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Choosing the Right Hunting Blind

Primos, Ameristep, Avery… the list of hunting blind manufacturers could literally fill just about an entire page. The bottom line, however, is no matter the make or model blinds can be a hunter’s best friend during turkey season.

I personally use a Primos Double Bull since I have young kids and a blind makes it much easier to conceal movement, which is the main purpose. But, I have hunted out of just about every other kind of blind made and can tell you they’re worth the price, especially when hunting with kids.

Blinds these days are easy to set up, lightweight and extremely portable. My Primos case has padded backpack straps to allow for easy transport and, unfortunately, doesn’t weigh much more than the hunting pack I carry with me. Another great asset is they come in just about any size or camo pattern you can imagine. Small, single-man blinds to large-capacity blinds that are big enough to hold three grown men comfortably are the norm. Since there are so many choices, I’ve put a list below to help narrow down your selection:

  1. Usage. This is the main consideration when choosing a blind. If you plan on having more than one person with you when you hunt, for instance, you’ll obviously want a larger size than if you’re hunting by yourself. I definitely recommend the largest size available for hunting with kids. It gives them room to wallow on those long afternoon sits.

  2. Budget. If you’re in the market for a blind, you should know that you typically get what you pay for. I’ve had blinds that I paid less than $150 for, but they tore up within a season or two. On the other hand, the blind I paid more than $300 for has lasted for the last five years and although it’s beginning to show some wear and tear, it’s still in great shape.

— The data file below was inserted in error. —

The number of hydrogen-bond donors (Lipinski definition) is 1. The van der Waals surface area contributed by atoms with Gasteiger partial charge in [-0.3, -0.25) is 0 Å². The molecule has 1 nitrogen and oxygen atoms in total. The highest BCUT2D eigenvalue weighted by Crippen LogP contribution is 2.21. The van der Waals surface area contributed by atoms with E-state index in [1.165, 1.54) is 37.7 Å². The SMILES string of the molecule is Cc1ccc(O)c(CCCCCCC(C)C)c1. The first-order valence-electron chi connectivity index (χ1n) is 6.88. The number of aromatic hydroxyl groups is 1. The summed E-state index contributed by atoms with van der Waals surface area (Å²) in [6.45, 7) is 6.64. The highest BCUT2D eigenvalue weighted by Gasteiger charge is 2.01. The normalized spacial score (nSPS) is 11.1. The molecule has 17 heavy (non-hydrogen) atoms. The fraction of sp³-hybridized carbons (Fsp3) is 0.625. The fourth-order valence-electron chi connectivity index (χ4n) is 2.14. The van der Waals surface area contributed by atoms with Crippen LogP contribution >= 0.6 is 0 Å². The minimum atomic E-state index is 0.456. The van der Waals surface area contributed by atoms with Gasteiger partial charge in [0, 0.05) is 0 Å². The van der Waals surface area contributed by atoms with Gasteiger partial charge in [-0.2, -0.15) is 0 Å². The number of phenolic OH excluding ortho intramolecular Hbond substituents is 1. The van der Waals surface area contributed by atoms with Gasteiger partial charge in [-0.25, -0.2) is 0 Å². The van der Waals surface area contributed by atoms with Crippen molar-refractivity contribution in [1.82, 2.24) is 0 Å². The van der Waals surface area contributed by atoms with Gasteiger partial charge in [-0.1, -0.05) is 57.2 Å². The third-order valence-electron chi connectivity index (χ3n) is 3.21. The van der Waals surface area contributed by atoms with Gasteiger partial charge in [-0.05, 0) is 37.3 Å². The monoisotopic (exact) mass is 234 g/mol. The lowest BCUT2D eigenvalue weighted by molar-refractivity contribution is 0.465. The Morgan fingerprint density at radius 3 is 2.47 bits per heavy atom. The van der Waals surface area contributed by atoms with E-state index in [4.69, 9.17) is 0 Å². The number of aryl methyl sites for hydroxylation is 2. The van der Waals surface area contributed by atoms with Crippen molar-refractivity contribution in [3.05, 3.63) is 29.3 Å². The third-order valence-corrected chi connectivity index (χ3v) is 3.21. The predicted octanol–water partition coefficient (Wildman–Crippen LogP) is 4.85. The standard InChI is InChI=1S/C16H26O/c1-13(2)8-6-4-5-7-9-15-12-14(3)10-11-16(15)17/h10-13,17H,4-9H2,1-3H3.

3. Camo patterna. Just like choosing camo clothing to wear before a hunt, the same consideration should be kept in mind when choosing a pattern for your blind. I have a blind I use for early deer season that has a greener pattern and a darker pattern blind for later in the season. Regardless, if you only want or need one blind, make sure it’s a pattern that will blend in well to the surroundings.

  4. Setup. When I first bought my blind, it had a manufactured smell to it. To remedy the situation, I set it up in the backyard and sprayed it down with scent killer. This worked great as a short-term solution, but leaving it set up in the yard for a couple weeks will allow it to air out and gather some of the natural outdoor smells. A soaking rain works wonders for washing it off.

Even though blinds can be expensive, they’re definitely worth the investment. They’re easy to set up and provide a great way to enjoy hunting if you have more than one person or are hunting with kids. They provide cover in a rainstorm and give the hunter the advantage of sitting through a downpour. And given the way they’re made these days, you can replace just about any part of the blind that may break or tear and can use them during any hunting season.

Matt Coffey




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